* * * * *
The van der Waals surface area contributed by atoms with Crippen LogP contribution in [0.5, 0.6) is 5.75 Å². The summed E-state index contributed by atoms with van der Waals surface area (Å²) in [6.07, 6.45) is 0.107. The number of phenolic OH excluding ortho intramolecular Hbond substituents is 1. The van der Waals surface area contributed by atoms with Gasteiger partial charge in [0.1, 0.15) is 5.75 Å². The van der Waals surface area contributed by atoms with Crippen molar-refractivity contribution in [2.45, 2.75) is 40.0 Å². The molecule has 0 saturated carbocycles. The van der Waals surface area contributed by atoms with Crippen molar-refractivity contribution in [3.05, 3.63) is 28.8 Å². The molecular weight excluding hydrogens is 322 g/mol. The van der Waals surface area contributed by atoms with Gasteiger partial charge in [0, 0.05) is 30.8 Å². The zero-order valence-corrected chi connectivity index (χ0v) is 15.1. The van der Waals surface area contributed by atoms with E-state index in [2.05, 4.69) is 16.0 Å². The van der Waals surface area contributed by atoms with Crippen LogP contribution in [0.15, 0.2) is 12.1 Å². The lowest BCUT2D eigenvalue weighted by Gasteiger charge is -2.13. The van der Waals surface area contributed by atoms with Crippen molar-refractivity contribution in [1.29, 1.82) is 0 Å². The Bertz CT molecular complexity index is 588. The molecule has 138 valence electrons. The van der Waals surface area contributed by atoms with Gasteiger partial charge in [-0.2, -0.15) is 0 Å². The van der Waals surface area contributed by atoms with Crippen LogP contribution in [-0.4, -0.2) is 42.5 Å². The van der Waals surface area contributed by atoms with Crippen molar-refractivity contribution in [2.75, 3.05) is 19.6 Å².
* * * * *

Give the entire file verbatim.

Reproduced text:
The van der Waals surface area contributed by atoms with Crippen LogP contribution in [0.5, 0.6) is 5.75 Å². The summed E-state index contributed by atoms with van der Waals surface area (Å²) in [6.07, 6.45) is 0.107. The number of phenolic OH excluding ortho intramolecular Hbond substituents is 1. The van der Waals surface area contributed by atoms with Gasteiger partial charge in [0.1, 0.15) is 5.75 Å². The van der Waals surface area contributed by atoms with Crippen molar-refractivity contribution in [2.45, 2.75) is 40.0 Å². The molecule has 0 saturated carbocycles. The van der Waals surface area contributed by atoms with Crippen molar-refractivity contribution in [3.05, 3.63) is 28.8 Å². The molecular weight excluding hydrogens is 322 g/mol. The van der Waals surface area contributed by atoms with Gasteiger partial charge in [0, 0.05) is 30.8 Å². The zero-order valence-corrected chi connectivity index (χ0v) is 15.1. The van der Waals surface area contributed by atoms with E-state index in [2.05, 4.69) is 16.0 Å². The van der Waals surface area contributed by atoms with Crippen LogP contribution in [0.15, 0.2) is 12.1 Å². The lowest BCUT2D eigenvalue weighted by Gasteiger charge is -2.13. The van der Waals surface area contributed by atoms with Crippen molar-refractivity contribution in [1.29, 1.82) is 0 Å². The Bertz CT molecular complexity index is 588. The molecule has 138 valence electrons. The van der Waals surface area contributed by atoms with Gasteiger partial charge in [-0.2, -0.15) is 0 Å². The van der Waals surface area contributed by atoms with Crippen LogP contribution in [-0.4, -0.2) is 42.5 Å². The van der Waals surface area contributed by atoms with Crippen molar-refractivity contribution in [2.75, 3.05) is 19.6 Å².